Alongside the PCS union that represents over 5,000 prison staff, Wales Green Party is calling for an independent review of prison privatisation. We would like this review to take into account issues such as:
- prisoners welfare in a profit driven environment
- value for money for the public purse
- the real costs of delivering these services effectively
- the moral question of whether state punishment should ever be used to make a profit for private sector companies
- the impact on public sector staff and local communities in these prisons facing privatisation
This comes in the wake of the recent furore over plans for a 2,000 inmate ‘superprison’ in Wrexham. Over and above the concerns listed above, the Wrexham proposals would site the prison on a former factory site close to residential areas. It is the scale and location of the prison that Andy Chyba, Wales Green Party lead candidate for next years Euro elections, takes issue with. He says:
“I recognise that this part of Wales currently has no facilities to house local prisoners, and we support the concept of local prisons, but this proposal is not about what is good for communities, nor is it about providing offenders with the best chance of rehabilitation. This is all about providing huge private companies the chance to profit from economies of scale and the inevitable squeeze on staff costs that always goes with privatisation of services that ought to be in the public sector”.
The Wrexham prison would dwarf Parc Prison in Bridgend, currently the biggest in Wales with around 1200 inmates. It is planned to greatly expand Parc in the near future, but as Wales only private prison to date, it has seen more than its fair share of controversy in its 16 year history.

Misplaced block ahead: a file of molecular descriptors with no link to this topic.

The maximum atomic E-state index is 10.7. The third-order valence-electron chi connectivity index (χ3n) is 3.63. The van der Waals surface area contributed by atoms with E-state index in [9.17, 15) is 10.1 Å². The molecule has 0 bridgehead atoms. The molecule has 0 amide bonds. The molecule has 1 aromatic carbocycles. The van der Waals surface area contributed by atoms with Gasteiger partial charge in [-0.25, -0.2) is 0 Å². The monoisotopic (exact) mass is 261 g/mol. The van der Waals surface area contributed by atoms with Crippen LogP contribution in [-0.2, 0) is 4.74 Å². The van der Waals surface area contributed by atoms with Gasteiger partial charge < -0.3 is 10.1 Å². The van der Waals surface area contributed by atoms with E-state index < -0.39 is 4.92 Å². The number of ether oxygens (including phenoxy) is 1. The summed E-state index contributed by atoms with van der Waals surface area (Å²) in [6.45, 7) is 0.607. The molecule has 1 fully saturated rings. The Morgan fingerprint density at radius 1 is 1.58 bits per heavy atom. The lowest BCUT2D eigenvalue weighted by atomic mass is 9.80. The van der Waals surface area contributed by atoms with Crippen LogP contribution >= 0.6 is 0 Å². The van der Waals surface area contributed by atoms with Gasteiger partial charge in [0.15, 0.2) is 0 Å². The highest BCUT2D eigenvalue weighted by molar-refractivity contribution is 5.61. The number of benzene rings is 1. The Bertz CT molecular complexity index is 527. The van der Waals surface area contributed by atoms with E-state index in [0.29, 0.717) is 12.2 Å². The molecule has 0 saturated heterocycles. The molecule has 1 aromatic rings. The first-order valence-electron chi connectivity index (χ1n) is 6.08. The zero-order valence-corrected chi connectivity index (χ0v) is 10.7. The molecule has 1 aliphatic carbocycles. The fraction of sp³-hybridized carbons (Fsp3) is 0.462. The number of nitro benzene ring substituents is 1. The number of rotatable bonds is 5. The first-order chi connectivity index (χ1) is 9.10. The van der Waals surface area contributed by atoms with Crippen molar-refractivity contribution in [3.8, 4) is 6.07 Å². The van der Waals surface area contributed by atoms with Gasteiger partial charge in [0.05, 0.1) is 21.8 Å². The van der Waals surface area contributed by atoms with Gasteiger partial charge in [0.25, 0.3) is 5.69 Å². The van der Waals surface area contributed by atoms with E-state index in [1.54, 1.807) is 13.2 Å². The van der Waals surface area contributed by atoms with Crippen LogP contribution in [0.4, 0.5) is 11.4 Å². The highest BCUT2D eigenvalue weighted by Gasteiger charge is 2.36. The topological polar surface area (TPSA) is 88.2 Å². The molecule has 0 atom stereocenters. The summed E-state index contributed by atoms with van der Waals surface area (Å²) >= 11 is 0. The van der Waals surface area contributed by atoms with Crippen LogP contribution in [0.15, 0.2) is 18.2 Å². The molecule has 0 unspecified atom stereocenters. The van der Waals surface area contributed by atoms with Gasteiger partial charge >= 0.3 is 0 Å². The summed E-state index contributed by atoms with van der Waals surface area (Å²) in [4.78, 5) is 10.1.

G4S has always run the prison, and their reputation goes before them. When it opened it was planned to make it a high-tech prison with with computer systems, swipe cards and personalised voice identification equipment. By using computer and surveillance equipment, G4S hoped to cut down the number of staff needed in the prison and make it more difficult for prisoners to escape. The technology repeatedly failed. The inadequate provisions for young offenders led to sky high suicide rates. A 2004 Independent Monitoring Board report rated it the worst-performing prison in England & Wales, with staff morale especially highlighted as cause for concern. 
Chyba issues this warning:
“When you turn over this sort of service to private corporations, there is only ever one outcome. It always puts the emphasis on profit before people, and as unpleasant as some of them may be, prisons have to be about the people in them first and foremost.”
He goes on to cite the example of the most successful prisons in Europe – successful in terms of the lowest re-offending rates. He argues that these are the ones that provide the best value for money – as it is hard to actually put a value on salvaged lives. He points out that by far the best re-offending rates in Europe are at Bastoy Prison in Norway, which houses the full spectrum of offenders :
“This place has less than half the re-offending rates of UK prisons, and at more than £40,000 a year per UK prisoner, you do the maths. How does it do this? By giving people trust and responsibility and treating them like the decent human beings that we want them to become. You cannot do this in the human equivalent of a factory farm.”
You can sign the PCS petition calling for an independent review by following this link: http://pcslive.bluestatedigital.com/page/s/public-sector-prisons-not-private-sector-profit